It turns out that there were almost 14,000 attendees at AGU last week, which apparently makes it the largest Earth Science meeting ever held. To be sure, not all of that is climate related – there was lots of seismology, planetary and more theoretical/small-scale stuff, but a lot of it was. At most times there were at least half a dozen sessions that I would have been interested to attend – and they were often discussing overlapping themes.
It used to be that one could go to a meeting like this and get a wide overview of the work being done much more efficiently (and speedily) than reading the journals. However, that is clearly no longer true. And of course, we can’t keep up with all the relevant journal articies in the wider field either, and so how do scientists manage?
Basically, it’s tough! Everyone in the field generally decides that there are some technical areas that aren’t worth (for them) getting too deep into, and so they tend to ignore the technical literature on that topic. For myself, I draw the line at carbon isotope studies and anything older than the last glacial period in paleoclimate (with a couple of exceptions). Review papers and high profile articles are useful and read more often, but even they can be too technical if they’re not right in your field. But, given how multi-disciplinary climate science is, there are always going to be technical issues outside your field that you are going to need to know more about.
To deal with that, most sucessful scientists develop networks of ‘trusted’ sources – people you know and get along with, but who are specialists in different areas (dynamics, radiation, land surfaces, aerosols, deep time paleo etc.) and who you can just call up and ask for the bottom line. They can point you directly to the key paper related to your question or give you the unofficial ‘buzz’ about some new high profile paper. You don’t expect to agree with them all the time – we scientists are quite naturally contrarian (in a good way!) – but this is generally an efficient short cut to understanding what the most serious/interesting issues are.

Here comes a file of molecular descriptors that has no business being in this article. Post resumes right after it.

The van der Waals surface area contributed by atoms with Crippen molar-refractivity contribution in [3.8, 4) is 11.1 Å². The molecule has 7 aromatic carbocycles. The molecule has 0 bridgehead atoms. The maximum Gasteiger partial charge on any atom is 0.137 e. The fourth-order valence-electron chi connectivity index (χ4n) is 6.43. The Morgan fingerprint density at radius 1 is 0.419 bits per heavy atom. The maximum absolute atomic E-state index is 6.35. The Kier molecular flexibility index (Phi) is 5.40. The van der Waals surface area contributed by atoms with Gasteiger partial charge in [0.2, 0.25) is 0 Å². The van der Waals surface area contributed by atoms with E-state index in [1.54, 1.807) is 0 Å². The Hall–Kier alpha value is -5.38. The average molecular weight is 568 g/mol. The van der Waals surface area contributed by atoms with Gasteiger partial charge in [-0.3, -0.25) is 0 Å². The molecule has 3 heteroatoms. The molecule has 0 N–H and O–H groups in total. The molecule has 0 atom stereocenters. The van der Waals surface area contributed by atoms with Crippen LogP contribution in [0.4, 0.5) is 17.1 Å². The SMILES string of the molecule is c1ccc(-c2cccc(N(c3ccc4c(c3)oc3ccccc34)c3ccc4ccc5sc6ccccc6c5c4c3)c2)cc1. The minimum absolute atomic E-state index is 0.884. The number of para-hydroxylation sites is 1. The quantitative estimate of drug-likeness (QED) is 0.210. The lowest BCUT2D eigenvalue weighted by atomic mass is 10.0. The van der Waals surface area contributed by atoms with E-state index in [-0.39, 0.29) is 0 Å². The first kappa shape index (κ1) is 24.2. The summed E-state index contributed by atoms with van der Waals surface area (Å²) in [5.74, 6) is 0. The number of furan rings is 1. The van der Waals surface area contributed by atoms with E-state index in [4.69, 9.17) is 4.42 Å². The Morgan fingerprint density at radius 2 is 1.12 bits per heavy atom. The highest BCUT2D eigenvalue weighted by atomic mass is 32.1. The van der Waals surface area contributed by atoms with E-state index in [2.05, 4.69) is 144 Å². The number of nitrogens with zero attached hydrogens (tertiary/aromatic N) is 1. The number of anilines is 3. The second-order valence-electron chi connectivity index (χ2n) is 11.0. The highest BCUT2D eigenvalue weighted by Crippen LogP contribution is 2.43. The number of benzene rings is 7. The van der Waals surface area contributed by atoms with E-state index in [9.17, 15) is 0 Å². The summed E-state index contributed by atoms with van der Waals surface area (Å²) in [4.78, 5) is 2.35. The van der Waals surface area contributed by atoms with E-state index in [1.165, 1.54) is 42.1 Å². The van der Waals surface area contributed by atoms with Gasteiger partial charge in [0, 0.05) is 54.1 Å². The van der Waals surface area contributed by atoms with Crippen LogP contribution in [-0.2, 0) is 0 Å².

It is, of course, at meetings like AGU that these networks become established and are nutured, and which is why, despite the difficulties, people come back year after year (though personally, I only go every few years). At this year’s meeting we got a lot of feedback about RealClimate, and a surprisingly common theme was the extent to which we are becoming part of these networks. That is both gratifying and slightly worrying – such responsibility!
However, there are dangers in having everyone tuned in to the same ‘network’ – it can lead to a certain rigidity in what is being thought important. As an illustration, when going between meetings in Europe and the US, you tend to see that ‘issues’ and ‘buzz’ are often completely distinct on either side of the Atlantic – a function of mostly non-intersecting networks. Fortunately, there are frequent contacts across the divide which leads to substantial cross-fertilization of ideas. This is something we’d like to do more to reflect and guest contributions are a big help there. So if there are any issues you scientist types want to get off your chests, feel free to send your pieces and ideas along. Thanks for all the support.